Brown Recluse Spider Bite
History of present illness:
A 31-year-old male with past medical history of type 1 diabetes mellitus presented to an emergency department in New Jersey for evaluation of a lesion on his right calf. On the day prior to noting the lesion, he recalled seeing a spider on his leg. The patient described the lesion as a small area of erythema that rapidly expanded (Day 1 09:00 and Day 1 16:00). On day two, the wound developed central necrosis with purulence and was associated with rigors and a maximum fever of 38.3°C. The patient presented to the emergency department (ED) on day 4 (Day 4 and Day 4B).
Examination of the skin revealed erythema and induration on the right lateral leg 12 cm in diameter with a 6 cm area of central necrosis and surrounding petechiae without fluctuance or crepitus. The patient was neurovascularly intact distal to the lesion. Laboratory values were within normal limits, except for an elevated C-reactive protein (5.31 mg/dL, normal range <0.70 mg/dL). The patient was diagnosed with ulceration secondary to envenomation from a brown recluse spider.
Brown recluse spiders (see image) are identified by a violin-shaped mark on the dorsal thorax and typically found in the central United States from April to October,1 although there are reports of brown recluses being identified as far east as Pennsylvania and north as Minnesota. Since brown recluse spider bites are typically due to spiders defending themselves, rather than aggressing towards a predator, there is usually one focal lesion.1
The spider venom contains sphingomyelinase, which causes local ischemia and destruction of the capillary bed and results in an initial central area of pallor that becomes necrotic in one to two weeks.1,2 Loxoscelism, the effect of the spider venom, can present as a local cutaneous lesion, or develop into systemic symptoms, which are broad and can include weakness, fatigue, hemolytic anemia, thrombocytopenia, and coagulopathy. In severe systemic cases, patients can develop a coagulopathy and maculopapular rash, which typically respond to steroids. Wounds may take up to three months to heal, although require no more than conservative treatment with aggressive wound care, such as debridement and frequent dressing changes.1 In rare cases, wounds can be associated with hemolytic anemia, severe thrombocytopenia, or can require skin grafting.1-3 In a large retrospective study of over 2500 recorded cases, 57 patients developed systemic loxoscelism.5 Of those, approximately one half acquired a hemolytic anemia and less than one fifth developed sepsis. In one study of 111 patients with brown recluse spider bites, only three patients required skin grafting and one patient developed hemolysis.3 There are some small studies that suggest that the use of dapsone may decrease the need for surgical intervention due to its inhibitory effect on leukocytes.4 Nevertheless, these effects were demonstrated only in animal models and evidence suggests that the risks of dapsone, such as aplastic anemia, may outweigh its benefits.3,6Due to the limited nature of data for the outcomes of spider bites, there is insufficient information to give clear recommendations as to management strategies beyond standard wound care.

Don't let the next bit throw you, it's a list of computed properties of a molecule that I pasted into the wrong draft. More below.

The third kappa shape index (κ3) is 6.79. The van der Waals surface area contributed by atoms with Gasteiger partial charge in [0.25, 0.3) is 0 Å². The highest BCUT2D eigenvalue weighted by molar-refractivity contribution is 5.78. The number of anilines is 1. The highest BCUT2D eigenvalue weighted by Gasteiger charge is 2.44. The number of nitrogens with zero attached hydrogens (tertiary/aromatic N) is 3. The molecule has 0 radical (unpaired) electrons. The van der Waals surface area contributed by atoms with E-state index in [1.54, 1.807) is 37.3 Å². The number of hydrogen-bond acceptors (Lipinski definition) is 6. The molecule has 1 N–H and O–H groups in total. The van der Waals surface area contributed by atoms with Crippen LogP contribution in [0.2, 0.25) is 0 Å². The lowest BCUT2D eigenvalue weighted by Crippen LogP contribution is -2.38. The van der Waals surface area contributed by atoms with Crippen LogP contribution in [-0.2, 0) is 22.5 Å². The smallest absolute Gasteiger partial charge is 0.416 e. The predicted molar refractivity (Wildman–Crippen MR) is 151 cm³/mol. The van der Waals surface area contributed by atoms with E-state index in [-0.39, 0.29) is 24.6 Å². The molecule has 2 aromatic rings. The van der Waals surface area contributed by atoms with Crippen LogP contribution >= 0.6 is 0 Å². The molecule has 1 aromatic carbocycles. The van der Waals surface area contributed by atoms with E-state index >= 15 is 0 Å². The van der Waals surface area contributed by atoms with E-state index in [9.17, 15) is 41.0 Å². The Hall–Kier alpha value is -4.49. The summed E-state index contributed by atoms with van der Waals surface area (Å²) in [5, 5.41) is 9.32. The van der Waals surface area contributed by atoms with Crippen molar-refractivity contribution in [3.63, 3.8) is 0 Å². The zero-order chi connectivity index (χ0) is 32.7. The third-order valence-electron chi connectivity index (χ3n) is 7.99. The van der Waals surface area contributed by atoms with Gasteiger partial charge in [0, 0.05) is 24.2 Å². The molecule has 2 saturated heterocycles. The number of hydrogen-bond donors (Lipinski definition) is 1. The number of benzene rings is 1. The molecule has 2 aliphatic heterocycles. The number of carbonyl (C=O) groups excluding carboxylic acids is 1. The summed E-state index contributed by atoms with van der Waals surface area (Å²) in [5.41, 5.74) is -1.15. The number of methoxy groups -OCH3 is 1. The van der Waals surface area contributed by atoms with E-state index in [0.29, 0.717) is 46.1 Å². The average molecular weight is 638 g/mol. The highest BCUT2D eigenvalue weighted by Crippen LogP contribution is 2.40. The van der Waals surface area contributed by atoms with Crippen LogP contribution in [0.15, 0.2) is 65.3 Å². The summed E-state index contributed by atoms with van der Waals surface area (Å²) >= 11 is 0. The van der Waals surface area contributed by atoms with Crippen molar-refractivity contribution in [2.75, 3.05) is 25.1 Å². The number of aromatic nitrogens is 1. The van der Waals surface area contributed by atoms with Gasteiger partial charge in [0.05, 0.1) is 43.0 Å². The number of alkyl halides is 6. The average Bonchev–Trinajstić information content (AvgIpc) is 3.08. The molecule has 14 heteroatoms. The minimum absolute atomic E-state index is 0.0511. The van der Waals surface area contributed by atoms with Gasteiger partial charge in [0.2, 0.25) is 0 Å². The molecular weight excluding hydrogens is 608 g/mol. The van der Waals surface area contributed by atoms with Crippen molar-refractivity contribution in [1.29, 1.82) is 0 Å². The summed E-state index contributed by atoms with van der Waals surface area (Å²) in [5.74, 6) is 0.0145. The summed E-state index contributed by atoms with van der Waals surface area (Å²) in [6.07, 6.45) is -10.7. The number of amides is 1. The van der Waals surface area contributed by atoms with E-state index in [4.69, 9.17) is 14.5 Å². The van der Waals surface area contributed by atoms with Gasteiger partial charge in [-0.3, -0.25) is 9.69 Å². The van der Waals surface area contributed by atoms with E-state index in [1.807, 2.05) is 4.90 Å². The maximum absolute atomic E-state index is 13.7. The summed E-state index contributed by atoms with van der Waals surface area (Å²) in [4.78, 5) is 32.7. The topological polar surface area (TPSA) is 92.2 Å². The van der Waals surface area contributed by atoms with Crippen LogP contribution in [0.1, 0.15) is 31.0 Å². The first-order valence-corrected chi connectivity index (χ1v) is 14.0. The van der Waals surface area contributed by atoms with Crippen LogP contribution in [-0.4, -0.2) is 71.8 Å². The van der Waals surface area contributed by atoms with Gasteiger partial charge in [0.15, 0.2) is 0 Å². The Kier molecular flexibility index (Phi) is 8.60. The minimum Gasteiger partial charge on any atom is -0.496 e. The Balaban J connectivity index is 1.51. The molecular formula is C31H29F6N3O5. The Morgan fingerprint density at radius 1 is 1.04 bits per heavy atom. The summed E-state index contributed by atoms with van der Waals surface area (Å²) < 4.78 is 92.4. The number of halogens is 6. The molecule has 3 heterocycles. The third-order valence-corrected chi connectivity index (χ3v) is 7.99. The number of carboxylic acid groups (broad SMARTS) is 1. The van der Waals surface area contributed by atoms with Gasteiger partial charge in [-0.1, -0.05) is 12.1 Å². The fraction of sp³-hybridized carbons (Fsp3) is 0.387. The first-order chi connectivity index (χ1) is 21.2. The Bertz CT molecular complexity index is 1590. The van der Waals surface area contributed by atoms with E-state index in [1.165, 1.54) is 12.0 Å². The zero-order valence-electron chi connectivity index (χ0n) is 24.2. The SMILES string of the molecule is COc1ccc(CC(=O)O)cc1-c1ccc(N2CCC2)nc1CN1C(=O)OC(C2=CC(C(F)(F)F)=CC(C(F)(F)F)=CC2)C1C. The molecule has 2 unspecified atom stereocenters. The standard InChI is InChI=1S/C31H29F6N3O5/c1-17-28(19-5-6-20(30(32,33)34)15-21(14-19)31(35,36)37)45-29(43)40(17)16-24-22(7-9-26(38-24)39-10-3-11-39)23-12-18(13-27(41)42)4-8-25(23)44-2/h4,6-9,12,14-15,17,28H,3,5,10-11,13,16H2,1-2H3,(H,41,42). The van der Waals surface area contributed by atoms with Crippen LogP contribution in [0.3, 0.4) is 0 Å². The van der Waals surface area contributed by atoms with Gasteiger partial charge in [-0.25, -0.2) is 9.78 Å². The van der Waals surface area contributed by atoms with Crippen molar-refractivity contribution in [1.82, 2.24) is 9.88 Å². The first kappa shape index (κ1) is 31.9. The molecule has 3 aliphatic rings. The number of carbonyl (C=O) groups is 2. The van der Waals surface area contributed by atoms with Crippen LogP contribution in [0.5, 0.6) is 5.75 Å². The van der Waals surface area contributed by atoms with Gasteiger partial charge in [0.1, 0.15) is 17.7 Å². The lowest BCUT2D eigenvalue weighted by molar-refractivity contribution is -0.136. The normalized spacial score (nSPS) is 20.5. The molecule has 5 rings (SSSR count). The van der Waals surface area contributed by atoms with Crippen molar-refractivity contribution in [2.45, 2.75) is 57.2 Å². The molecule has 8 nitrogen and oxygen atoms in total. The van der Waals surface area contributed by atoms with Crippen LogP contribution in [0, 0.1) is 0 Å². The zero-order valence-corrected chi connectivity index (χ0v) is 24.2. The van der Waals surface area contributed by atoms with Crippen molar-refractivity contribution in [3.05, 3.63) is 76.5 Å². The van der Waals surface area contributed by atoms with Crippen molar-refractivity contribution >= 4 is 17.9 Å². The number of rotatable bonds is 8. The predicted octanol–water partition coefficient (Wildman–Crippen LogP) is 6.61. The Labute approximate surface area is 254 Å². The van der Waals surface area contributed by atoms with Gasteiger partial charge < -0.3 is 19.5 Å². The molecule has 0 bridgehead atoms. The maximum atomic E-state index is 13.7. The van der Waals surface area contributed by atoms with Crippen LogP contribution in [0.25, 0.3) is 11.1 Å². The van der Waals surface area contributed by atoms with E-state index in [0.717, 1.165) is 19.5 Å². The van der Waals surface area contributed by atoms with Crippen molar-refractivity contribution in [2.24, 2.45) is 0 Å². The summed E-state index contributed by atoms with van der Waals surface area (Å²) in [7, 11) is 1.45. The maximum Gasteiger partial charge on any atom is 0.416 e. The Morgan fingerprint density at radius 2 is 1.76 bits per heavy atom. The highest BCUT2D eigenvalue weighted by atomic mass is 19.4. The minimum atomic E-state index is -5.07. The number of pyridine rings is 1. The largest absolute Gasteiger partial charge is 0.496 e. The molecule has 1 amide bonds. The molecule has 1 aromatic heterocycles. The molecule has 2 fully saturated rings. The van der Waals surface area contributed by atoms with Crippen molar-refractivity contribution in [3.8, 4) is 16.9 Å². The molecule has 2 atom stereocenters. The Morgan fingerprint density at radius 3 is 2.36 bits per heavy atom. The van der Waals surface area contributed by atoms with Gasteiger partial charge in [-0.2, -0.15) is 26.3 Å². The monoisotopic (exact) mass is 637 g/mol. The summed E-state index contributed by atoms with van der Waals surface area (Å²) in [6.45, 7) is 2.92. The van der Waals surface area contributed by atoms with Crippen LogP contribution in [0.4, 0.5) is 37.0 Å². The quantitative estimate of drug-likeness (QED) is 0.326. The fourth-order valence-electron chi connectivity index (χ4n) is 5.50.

There is no clinically available diagnostic test to confirm brown recluse spider bite. In this case, the patient had good wound healing with standard wound care after approximately three weeks and no long-term sequelae.
Overall, it is important for emergency medicine physicians to consider this diagnosis in patients who present with necrotic lesions because they can be easily be confused with simple skin infections or with other insect bites. Although the management of a brown recluse spider bite is not significantly different from other bites, antibiotics are generally unnecessary, and patients should be counseled to be aware of the potential for subsequent bites if they live in a wooded environment.
Brown recluse spider, insect bite.
- Stoecker WV, Vetter RS, Dyer JA. NOT RECLUSE – a mnemonic device to avoid false diagnoses of brown recluse spider bites. JAMA Dermatol. 2017;153(5):377-378.
- Juckett G. Arthropod bites. Am Fam Physician. 2013 Dec 15;88(12):841-7.
- Wright SW, Wrenn KD, Murray L, et al. Clinical presentation and outcome of brown recluse spider bite. Ann Emerg Med.1997; 30:28-32.
- Robinson JR, Kennedy VE, Doss Y, et al. Defining the complex phenotype of severe systemic loxoscelism using a large electronic health record cohort. PLoS One.2017;12(4): e0174941.
- Rees RS, Altenbern DP, Lynch JB, King LE. Brown recluse spider bites: a comparison of early surgical excision versus dapsone and delayed surgical excision.Ann Surg, 1985;202:659-663.
- Bryant SM, Pittman LM. Dapsone use in loxosceles reclusa envenomation: is there an indication? Am J Emerg Med.2003 Jan;21(1):89-90.
- Parsons, M. # 1125.Centers for Disease Control and Prevention. Atlanta, GA: CDC; 1966. phil.cdc.gov/Details.aspx?pid=1125. Public domain.